One company which often as some intriguing combinations of products is LUSH.  I used to use quite  a lot of their products but sadly as many of them do contain synthetic fragrances which I am allergic to I just can't tolerate them too much. I made a giant bath bomb for my honey moon many years ago- a 500 gm bomb filled with expensive jasmine absolute, rose petals and glitter which my ex husband and I enjoyed in an outdoor bath over a gas fire under the stars, drinking champagne. I gave the female members of my new family smaller versions of the same bathbomb as a small wedding favour, along with greenstone jewellery.

Bath bombs can be quite drying on the skin unless some sort or moisturiser is added. Also the colours used can leave a mark on the bath.

I have just recently replaced my small 1.5 person bath with a large deep tub with comfortably holds 2 people stretched out. The plumber moved the taps so there is no awkward moment of 'who gets the taps' and I had a handy little shelf inset into the wall, big enough for scented candles and 2 champagne glasses.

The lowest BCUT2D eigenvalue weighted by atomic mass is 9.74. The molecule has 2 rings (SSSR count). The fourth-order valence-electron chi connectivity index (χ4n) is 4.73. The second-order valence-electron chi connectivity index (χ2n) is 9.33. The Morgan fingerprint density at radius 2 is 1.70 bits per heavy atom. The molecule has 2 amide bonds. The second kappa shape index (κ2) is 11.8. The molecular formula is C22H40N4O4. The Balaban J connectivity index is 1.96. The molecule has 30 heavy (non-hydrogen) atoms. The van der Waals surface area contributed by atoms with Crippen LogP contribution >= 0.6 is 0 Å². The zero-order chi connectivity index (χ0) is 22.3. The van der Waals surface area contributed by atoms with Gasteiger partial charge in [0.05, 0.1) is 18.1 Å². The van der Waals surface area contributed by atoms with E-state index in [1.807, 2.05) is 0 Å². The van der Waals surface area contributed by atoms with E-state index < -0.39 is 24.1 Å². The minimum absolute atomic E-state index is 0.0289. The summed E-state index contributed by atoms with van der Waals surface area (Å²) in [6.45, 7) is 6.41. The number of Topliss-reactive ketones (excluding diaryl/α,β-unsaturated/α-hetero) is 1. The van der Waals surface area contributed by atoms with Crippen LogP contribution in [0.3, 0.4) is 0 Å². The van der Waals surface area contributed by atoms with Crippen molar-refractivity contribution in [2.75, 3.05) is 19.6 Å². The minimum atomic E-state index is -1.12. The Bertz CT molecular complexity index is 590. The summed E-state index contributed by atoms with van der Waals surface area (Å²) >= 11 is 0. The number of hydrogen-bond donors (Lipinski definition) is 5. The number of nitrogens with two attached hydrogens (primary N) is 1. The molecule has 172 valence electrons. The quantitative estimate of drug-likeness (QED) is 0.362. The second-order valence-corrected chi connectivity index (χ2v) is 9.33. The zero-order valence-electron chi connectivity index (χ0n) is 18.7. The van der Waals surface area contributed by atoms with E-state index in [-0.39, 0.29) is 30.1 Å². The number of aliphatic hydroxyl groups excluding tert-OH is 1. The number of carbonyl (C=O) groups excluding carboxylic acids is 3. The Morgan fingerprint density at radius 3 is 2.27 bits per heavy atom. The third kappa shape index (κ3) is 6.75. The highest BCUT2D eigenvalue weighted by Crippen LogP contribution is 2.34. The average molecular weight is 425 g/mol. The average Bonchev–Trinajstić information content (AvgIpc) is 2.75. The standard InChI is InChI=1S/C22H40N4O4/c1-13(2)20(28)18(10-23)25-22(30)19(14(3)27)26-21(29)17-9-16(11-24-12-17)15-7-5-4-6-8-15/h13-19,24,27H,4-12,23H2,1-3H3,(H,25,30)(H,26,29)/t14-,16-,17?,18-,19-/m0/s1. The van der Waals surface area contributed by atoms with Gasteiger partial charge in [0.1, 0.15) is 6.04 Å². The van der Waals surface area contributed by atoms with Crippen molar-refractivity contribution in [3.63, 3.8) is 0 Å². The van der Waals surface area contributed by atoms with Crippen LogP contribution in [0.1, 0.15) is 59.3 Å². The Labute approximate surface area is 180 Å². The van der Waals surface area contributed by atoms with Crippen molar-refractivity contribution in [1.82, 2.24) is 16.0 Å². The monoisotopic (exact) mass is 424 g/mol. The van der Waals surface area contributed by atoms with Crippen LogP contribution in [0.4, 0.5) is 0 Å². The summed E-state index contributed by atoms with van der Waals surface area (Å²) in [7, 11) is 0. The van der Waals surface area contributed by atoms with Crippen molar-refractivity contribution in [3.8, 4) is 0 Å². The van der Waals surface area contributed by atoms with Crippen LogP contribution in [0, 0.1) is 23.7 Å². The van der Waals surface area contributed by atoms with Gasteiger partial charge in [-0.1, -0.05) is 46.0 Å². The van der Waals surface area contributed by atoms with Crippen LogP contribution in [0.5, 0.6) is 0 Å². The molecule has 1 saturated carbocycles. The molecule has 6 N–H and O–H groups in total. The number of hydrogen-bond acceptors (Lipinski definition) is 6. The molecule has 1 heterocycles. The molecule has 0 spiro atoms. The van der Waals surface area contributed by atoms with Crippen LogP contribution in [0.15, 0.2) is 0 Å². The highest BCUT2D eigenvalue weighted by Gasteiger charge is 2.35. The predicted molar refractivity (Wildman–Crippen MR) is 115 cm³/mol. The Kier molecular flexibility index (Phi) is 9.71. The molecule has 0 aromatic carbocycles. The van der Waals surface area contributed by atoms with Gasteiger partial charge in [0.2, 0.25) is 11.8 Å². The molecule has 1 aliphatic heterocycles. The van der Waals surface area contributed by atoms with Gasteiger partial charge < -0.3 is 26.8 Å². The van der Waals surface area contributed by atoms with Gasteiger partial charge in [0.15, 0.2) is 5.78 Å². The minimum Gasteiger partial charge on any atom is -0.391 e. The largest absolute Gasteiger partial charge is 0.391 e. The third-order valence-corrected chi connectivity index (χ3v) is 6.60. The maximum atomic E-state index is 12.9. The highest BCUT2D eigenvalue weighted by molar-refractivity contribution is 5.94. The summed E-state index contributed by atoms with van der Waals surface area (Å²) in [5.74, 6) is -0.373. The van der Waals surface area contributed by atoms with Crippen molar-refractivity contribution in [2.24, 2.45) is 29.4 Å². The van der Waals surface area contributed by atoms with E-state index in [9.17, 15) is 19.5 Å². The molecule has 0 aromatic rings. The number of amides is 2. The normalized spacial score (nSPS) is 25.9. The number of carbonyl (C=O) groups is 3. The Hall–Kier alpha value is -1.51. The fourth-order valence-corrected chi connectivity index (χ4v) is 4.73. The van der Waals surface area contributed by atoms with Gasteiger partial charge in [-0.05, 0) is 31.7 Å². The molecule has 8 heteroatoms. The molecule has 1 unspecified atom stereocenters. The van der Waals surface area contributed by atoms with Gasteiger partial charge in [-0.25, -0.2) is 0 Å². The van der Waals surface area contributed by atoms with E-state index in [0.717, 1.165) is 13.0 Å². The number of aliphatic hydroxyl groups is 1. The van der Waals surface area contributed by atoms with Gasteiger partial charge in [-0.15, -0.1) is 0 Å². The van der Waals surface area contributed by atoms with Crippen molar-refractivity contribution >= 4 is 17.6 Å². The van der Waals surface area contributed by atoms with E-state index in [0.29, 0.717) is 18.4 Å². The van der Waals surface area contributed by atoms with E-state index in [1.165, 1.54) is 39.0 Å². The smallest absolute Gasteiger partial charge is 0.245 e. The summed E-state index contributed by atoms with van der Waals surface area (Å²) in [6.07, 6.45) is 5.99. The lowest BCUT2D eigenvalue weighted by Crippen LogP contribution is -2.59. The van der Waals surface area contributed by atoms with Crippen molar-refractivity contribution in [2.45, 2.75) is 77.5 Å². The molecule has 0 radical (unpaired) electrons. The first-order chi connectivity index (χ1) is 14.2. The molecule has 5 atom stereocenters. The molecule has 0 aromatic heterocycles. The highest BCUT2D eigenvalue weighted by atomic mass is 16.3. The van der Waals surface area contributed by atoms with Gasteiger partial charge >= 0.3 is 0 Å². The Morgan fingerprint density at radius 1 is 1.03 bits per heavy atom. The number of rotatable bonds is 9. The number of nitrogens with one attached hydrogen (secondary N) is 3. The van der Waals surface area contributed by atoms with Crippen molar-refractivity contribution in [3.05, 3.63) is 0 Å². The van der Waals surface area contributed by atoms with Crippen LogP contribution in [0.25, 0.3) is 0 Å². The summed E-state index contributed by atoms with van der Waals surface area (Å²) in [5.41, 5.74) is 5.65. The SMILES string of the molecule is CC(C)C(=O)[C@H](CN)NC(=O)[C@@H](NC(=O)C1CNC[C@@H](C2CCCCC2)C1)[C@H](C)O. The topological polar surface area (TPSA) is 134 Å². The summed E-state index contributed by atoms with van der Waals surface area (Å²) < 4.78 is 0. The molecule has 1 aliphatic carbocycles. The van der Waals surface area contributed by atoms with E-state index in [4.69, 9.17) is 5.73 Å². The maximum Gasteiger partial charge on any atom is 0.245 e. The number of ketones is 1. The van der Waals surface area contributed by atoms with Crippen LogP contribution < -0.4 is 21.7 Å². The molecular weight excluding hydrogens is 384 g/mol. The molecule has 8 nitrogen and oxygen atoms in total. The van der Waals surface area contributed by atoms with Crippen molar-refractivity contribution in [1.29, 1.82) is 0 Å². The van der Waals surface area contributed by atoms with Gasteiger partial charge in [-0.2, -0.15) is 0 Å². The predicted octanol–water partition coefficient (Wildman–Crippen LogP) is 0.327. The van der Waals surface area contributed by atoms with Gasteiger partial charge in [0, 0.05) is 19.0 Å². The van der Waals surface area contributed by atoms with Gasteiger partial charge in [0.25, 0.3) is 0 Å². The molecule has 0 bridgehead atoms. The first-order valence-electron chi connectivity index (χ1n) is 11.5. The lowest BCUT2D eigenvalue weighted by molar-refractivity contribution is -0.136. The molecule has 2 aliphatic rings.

I love making bath melts, with have the same effect of diffusing aromas, but also contain luscious butters so your skin is beautifully moisturised afterwards. No glitter -nothing kills romance more quickly than a glittery pink stain around the bath tub!

Bath Melt Recipe

Cocoa butter 25%
Coconut oil 10%
Shea butter 20% 
Carrier oil (e.g almond, jojoba, macademia) up to 45%
Essential oils/aromatics up to 2%
Rock salt, Raw can sugar, petals up to 3%

Melt fats and oil together and when starting to coll (around 40 degrees Celsius add the essential oil.  Add petals to the bottom of your moulds and pour liquid on top. if using salts or sugars then pour oil mix first and when almost set add the salts, sugars to the top so they don't melt.  When set hard pop out the mould and store in an air tight jar by your bath.